Emergence of shared spectrum, such as the 3.5 GHz Citizen Broadband Radio Service (CBRS) band in the US, promises to broaden the mobile operator ecosystem and lead to proliferation of small cell deployments. We consider the interoperator interference problem that arises when multiple small cell networks access the shared spectrum. Towards this end, we take a novel communication-free approach that seeks implicit coordination between operators without explicit communication.
The key idea is for each operator to sense the spectrum through its mobiles to be able to model the channel vacancy distribution and extrapolate it for the next epoch. We use reproducing kernel Hilbert space kernel embedding of channel vacancy and predict it by vector-valued regression. This predicted value is then relied on by each operator to perform independent but optimal channel assignment to its base stations taking traffic load into account. Via numerical results, we show that our approach, aided by the above channel vacancy forecasting, adapts the spectrum allocation over time as per the traffic demands and more crucially, yields as good as or better performance than a coordination based approach, even without accounting the overhead of the latter.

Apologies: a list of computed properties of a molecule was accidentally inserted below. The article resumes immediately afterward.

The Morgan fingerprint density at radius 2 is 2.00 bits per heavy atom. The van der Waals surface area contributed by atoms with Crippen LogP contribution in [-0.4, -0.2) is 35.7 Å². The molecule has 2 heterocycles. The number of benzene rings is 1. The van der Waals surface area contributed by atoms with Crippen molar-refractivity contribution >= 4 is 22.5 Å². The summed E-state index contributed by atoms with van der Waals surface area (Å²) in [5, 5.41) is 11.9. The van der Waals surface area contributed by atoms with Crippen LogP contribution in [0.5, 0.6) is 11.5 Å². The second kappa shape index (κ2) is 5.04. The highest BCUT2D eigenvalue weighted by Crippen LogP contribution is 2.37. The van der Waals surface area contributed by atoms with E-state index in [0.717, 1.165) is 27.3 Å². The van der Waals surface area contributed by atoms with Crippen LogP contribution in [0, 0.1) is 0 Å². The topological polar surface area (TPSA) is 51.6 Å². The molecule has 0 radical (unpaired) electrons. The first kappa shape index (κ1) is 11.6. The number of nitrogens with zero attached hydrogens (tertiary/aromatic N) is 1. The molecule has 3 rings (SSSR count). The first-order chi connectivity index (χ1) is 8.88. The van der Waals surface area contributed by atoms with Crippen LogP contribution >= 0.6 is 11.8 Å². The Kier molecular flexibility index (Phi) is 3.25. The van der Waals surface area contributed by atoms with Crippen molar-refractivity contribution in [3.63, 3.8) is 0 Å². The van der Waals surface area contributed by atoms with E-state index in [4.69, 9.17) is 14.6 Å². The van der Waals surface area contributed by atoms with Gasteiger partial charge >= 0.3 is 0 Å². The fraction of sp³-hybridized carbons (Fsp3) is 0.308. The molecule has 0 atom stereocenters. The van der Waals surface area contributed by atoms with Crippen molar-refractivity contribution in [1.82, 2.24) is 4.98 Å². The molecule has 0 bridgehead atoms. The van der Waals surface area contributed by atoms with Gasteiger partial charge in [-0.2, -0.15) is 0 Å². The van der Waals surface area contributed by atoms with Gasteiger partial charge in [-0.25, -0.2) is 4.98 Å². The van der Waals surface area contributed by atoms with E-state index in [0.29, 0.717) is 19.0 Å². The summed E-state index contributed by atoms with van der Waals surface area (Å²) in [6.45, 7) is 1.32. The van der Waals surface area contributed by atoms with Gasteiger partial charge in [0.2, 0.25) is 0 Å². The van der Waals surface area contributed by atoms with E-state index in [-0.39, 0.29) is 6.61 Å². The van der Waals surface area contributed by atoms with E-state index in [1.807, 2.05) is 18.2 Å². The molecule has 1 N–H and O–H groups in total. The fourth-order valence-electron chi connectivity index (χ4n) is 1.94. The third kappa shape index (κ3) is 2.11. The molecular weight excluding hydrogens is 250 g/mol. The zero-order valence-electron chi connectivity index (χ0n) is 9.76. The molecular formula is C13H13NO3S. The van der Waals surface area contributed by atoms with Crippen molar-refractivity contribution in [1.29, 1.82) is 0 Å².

- Shared spectrum
- multi-operator small cell networks
- interference prediction and management
- machine learning
- kernel embedding of distributions